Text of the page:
During the 1960s, Vince's reputation grew as a personal trainer due to his pupils winning all the important contests, the most well known pupil being Larry Scott, winning the first IFBB Mr. Olympia in 1965. Bodybuilders who have trained at Vince's Gym over the years include "Body by" Jake Steinfeld, Lou Ferrigno ("The Incredible Hulk"), Frank Zane, Don Howorth and Arnold Schwarzenegger. Gironda came to be known as "the Iron Guru", a name former magazine editor and photo/journalist Denie Walter gave him.

Competitive history[edit]

1949 Pro Mr California - 4th

1950 Pro Mr USA - tied for 4th

1951 Pro Mr America - 2nd

1957 Pro Mr USA - 3rd

1962 Nabba Pro Mr. Universe - Class 2, 2nd


Trainer to the stars[edit]

By the early 1950s he was a very well known trainer of both champion bodybuilders and movie and television actors. Gironda claimed to be able to get a person into shape faster than anyone else. He also claimed that the movie studios would send their actors and actresses to him for that reason.

A short list of stars who trained at Vince's Gym includes William Smith, Robert Blake, Cher, Clint Eastwood, Denzel Washington, James Garner, Brian Keith, Robert McRay, Tommy Chong (of Cheech & Chong), Gordon Scott, Jeff Goldblum, Brad Davis, Michael Bowen, Clint Walker, Sean Penn and Erik Estrada.

Writer[edit]

In the 1970s Vince wrote countless articles for Iron Man, managed his mail-order business, started a nutrition supplement company and authored his own training and nutrition manuals, all the time still operating his gym.

In the 1980s, a book was published with the collaboration of MuscleMag International publisher Robert Kennedy titled "Unleashing the Wild Physique". It contained considerable knowledge Vince gathered and tested throughout his 30+ year career. The release of the book prompted a promotion tour where the Iron Guru gave sold-out seminars throughout the US and Canada.

Downfall of Vince's Gym[edit]

In the 1990s the growing popularity of very well-equipped gyms with considerable mass appeal and the emergence of numerous personal trainers to the stars made it difficult for simple gyms to operate, and so Vince's Gym closed in November 1995. A contributing factor to the gym closing was the severe health problems of Gironda's beloved son Guy. Caring for Guy sapped Gironda's energy, and his motivation to run his gym.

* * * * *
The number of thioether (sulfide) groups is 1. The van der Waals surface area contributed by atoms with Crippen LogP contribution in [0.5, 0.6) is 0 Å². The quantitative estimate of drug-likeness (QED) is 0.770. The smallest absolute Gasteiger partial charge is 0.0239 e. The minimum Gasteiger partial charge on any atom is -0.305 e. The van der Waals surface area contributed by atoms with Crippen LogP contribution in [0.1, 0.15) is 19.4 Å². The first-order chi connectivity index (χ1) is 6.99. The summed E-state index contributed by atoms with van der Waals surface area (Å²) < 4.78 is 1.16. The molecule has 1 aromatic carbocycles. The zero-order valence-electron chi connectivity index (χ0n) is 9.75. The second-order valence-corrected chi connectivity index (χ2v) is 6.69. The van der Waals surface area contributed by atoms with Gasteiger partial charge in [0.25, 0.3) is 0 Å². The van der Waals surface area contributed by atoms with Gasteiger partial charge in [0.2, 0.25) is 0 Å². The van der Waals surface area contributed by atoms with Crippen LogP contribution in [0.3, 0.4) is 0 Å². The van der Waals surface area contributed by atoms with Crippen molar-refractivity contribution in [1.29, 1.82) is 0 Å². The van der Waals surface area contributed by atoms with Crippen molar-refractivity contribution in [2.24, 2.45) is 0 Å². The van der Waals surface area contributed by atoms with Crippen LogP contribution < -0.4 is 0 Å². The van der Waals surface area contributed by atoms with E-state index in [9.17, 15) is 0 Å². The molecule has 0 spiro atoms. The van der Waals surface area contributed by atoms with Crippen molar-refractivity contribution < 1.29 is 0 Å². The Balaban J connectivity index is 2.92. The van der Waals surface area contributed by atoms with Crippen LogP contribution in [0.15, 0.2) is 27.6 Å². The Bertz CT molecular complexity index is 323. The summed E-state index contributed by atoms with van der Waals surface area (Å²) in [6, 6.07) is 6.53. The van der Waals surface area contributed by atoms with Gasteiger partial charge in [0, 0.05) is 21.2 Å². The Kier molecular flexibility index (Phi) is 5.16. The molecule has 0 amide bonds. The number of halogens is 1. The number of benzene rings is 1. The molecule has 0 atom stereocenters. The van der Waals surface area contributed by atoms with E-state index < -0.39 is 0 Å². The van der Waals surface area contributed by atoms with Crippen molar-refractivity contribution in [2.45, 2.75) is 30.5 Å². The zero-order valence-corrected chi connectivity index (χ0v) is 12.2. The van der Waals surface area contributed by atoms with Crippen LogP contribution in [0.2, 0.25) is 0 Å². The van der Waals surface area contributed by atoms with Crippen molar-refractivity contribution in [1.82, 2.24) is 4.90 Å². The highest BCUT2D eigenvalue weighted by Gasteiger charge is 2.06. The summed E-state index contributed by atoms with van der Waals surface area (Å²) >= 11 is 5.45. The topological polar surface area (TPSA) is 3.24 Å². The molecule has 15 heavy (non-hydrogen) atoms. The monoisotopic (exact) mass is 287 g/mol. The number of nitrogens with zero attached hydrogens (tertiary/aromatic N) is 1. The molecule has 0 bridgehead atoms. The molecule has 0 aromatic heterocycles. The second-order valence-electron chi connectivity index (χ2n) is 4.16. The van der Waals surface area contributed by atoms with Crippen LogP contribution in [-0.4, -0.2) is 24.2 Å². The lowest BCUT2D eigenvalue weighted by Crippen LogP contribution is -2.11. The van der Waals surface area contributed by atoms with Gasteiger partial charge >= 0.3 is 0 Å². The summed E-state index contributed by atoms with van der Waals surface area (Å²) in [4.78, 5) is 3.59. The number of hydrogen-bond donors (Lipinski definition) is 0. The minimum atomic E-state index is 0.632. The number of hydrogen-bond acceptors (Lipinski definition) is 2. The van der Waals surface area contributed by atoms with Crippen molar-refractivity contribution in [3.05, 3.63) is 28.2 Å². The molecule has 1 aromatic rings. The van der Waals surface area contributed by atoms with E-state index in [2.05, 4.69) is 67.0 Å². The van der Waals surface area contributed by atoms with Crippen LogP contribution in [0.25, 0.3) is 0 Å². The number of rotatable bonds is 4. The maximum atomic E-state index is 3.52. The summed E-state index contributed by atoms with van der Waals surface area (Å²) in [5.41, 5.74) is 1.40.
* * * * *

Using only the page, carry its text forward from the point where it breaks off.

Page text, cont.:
Death[edit]

Gironda died on October 18, 1997 in Ventura County, less than a month before his 80th birthday.

NOTE: Vince's first book, The Vince Gironda File Volume I, has a picture of Vince on the rocks behind where his gym resided. I know he was 53 years old in that picture. I think it is one of the best examples of bodybuilding and shows that body building is not about being huge. That picture is dated, Warner took it in '56. That means if he died in 1997, that would make him 53 + 41 = 94. That probably sounds outrageous, but having trained under him 4 different times, and becoming pretty good friends with him, I believe it. Vince would not tell people his age. He dyed his hair for years. He would only rarely agree to pose and the rest of the time he wore baggy sweats so nobody could even see his body. Nobody could figure out how old he was in the 80s and early 90s. I last trained under him around '88 or '89, and if he died in 1997 I believe he could have been 94. Vince Gironda will be long missed by many people. R.I.P.

NOTE2: The picture of Vince above could be in the late 40s. He last competed in '57, but that pic looks like the swimming pool era like the Vince Gironda Files, Volume II. Even though he wrote Volume II after Volume I, the picture was 10 years more recent in Volume I. He is approx. 8–10 years younger in the pics taken by the pool. His son, Guy Gironda, would be one of the only people that would know Vince's age for certain.

Books[edit]

  • Robert Kennedy and Vince Gironda, Unleashing the Wild Physique, 1984, Sterling Pub. Co, ISBN 0-8069-7888-0
  • Alan Palmieri, Vince Gironda Legend And Myth, CD-ROM, 2004
  • Daryl Conant, "InVINCEable, 2009
  • Randy Roach, "Muscle, Smoke and Mirrors" Vol,1 (2008) Vol,2 (2011)

References[edit]

External links[edit]